The government now generates hundreds of millions of emails, tweets, spreadsheets, etc. every year. Maintaining these records for the duration of history is no easy task. Maybe State felt that until such preservation issues are figured out, paper copies are the safest means of ensuring the historical record will be safe. I don't know. But this is no small issue.

GIVEN THE CONVENIENCE and potential cost saving of digital delivery for both libraries and users, combined with the power digitization offers to search within texts, why not embrace the digital future now? The issue of preservation is one of the main obstacles.

Speaking from her experience as head of collection care for the British Library, Helen Shenton explains that “the greatest risks to printed material are the environment, wear and tear, security, and custodial neglect.” Facilities such as the Harvard Depository address most of those concerns, although wear and tear is an unavoidable consequence of use. On the digital side, on the other hand, use of the data is one of the best ways of preserving it, because “‘bit rot’ is one of the biggest risks.” A book left on the shelf for a hundred years might be fine, Shenton says, but digital data must be read and checked constantly to ensure their integrity.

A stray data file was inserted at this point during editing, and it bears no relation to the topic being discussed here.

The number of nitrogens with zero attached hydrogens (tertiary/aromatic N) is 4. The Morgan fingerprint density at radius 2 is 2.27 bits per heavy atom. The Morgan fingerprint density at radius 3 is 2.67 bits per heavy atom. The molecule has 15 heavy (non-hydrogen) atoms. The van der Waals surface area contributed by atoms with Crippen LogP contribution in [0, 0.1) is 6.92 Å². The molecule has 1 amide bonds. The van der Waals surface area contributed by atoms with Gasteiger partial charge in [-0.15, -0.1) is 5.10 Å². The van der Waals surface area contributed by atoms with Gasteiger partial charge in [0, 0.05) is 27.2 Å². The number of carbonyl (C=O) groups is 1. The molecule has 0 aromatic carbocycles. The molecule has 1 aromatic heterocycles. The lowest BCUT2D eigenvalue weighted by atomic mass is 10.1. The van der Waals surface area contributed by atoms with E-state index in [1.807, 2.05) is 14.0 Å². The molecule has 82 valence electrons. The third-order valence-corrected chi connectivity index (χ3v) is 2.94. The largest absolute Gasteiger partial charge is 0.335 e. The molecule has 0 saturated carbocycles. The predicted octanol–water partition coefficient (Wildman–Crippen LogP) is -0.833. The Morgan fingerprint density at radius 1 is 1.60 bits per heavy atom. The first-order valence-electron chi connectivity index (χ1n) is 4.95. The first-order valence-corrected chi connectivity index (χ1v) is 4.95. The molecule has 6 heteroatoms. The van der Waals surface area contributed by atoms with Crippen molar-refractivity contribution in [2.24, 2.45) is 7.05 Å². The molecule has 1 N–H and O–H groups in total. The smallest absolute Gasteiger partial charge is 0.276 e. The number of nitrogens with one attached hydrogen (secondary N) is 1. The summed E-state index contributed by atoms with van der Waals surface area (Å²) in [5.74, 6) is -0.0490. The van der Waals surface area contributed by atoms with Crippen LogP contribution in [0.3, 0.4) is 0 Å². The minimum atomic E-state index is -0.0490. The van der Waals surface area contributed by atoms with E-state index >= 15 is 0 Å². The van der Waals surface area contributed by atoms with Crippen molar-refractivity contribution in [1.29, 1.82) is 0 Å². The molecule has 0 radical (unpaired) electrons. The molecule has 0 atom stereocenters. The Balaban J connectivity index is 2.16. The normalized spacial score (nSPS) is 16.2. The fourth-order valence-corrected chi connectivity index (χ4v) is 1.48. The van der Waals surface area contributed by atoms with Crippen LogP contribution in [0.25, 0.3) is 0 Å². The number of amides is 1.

For digital preservationists, a prime concern is that data might be kept perfectly secure and complete, but still be unreadable by machines and programs in the future. A New Yorker cover depicting an alien, come to post-apocalyptic Earth, sitting amid the detritus of modern civilization—discarded CDs, tapes, and computers—illustrates the point: the alien is reading a book, the only thing that still “works.” “You have to think about moving the content along as technology changes,” explains Andrea Goethals, digital-preservation and repository-services manager. In order to make this feasible, librarians try to limit the number of file formats they make use of, and store detailed technical metadata with every object so that in 10 years or 100 “it can be rendered again in a usable way.” Every few years, as the programs that created a text file or a PDF become obsolete, librarians must ensure that the contents of those files remain readable by the current generation of computers and software. But opening each file manually in order to save it in a current format is not feasible when there are millions of them. “Because of the enormous amount of digital material we hold, migrating content is done at scale, not one file at a time,” Goethals explains. “We have to be able to do it on a whole class of objects”—all Microsoft Word files, for example. This content management strategy should work, “but because digital preservation is a young science, we don’t have a lot of experience with it yet.